Confirm area modeled in each land uses is correct Review land use summary table shown in the main model space window
Confirm source areas or applied SLUs are correct for each land use Review source area modeling assumptions for each land use
Confirm correct number of control devices modeled in drainage network and source areas Review control practice summary table shown in the main model space window
Confirm correct parameters modeled in control practices Review parameters applied in control practice parameter window for all modeled drainage area and source area control practices
Confirm land use, junction, and device routing Review routing in main model space window
Confirm precipitation event totals are correct Review precipitation dates and rainfall depth totals. Can be accessed through a number of output tabs including "Junction → Runoff Volume"
Compare source area outflow pollutant concentration to tabled values Output: Land Uses → Pollutants → Concentration (mg/L)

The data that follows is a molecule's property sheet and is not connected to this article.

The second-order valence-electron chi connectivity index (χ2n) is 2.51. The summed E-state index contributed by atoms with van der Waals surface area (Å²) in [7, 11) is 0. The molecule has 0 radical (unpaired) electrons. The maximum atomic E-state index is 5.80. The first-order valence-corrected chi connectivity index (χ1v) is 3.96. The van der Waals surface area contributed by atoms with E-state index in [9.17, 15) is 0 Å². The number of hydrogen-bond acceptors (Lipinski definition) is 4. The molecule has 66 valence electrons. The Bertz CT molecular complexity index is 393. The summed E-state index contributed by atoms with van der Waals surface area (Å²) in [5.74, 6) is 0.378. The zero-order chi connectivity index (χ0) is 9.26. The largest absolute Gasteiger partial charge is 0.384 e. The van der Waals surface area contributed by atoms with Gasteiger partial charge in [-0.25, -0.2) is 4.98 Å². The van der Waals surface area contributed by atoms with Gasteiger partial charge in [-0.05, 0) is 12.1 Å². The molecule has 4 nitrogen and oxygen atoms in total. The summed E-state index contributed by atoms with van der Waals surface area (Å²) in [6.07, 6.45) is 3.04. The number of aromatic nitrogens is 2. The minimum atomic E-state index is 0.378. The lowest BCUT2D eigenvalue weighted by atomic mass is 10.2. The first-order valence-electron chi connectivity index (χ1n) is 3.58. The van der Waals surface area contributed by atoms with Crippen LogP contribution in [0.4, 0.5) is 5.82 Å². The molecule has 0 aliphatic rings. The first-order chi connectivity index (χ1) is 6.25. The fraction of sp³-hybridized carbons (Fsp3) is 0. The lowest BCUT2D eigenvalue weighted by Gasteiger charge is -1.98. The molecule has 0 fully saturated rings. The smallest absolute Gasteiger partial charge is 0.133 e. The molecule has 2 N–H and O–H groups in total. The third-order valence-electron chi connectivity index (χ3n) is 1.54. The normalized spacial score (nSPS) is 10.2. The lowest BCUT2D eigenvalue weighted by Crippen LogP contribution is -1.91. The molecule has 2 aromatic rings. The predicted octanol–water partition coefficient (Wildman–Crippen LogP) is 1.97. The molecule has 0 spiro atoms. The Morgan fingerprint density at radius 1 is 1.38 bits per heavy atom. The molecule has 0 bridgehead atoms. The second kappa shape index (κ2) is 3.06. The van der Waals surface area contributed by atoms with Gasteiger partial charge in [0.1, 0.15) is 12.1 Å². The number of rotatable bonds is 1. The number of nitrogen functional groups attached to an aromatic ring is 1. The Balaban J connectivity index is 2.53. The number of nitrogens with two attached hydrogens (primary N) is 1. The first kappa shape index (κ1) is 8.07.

Compare TSS/TP removal rate to typical tabled values Calculate pollutant removal (%) as described here. Note: must have junction elements upstream and downstream of all control practices

TSS and TP EMC literature values for TMDL modeling
Link to this table

Reference Average annual EMC (mg/L)
TSS TP
Residential (Pitt, 2011; NSQD, 2011/ Region 1) 135 0.4
Minnesota Stormwater Manual – Commercial 120-160 0.15-0.35
Minnesota Stormwater Manual – Industrial 130-170 0.15-0.35
Minnesota Stormwater Manual – Residential 100-170 0.2-0.6
Minnesota Stormwater Manual – Freeway/ Transportation 115-155 0.3-0.5
Nationally Pooled Urban EMCs (Lin, 2003) 54.5-78.4 0.266-0.315

Typical BMP TSS and TP removal rates from Minnesota Stormwater Manual
Link to this table

BMP type Typical pollutant removal rate (%)
TSS TP
Biofiltration 80 [1]
Sand filter 85 50
Iron enhanced sand filter 85 77
Dry swale 68 [2]
Constructed wet ponds 84 50
Constructed wetlands 73 38
Permeable pavement 74 45
Green roof 85 0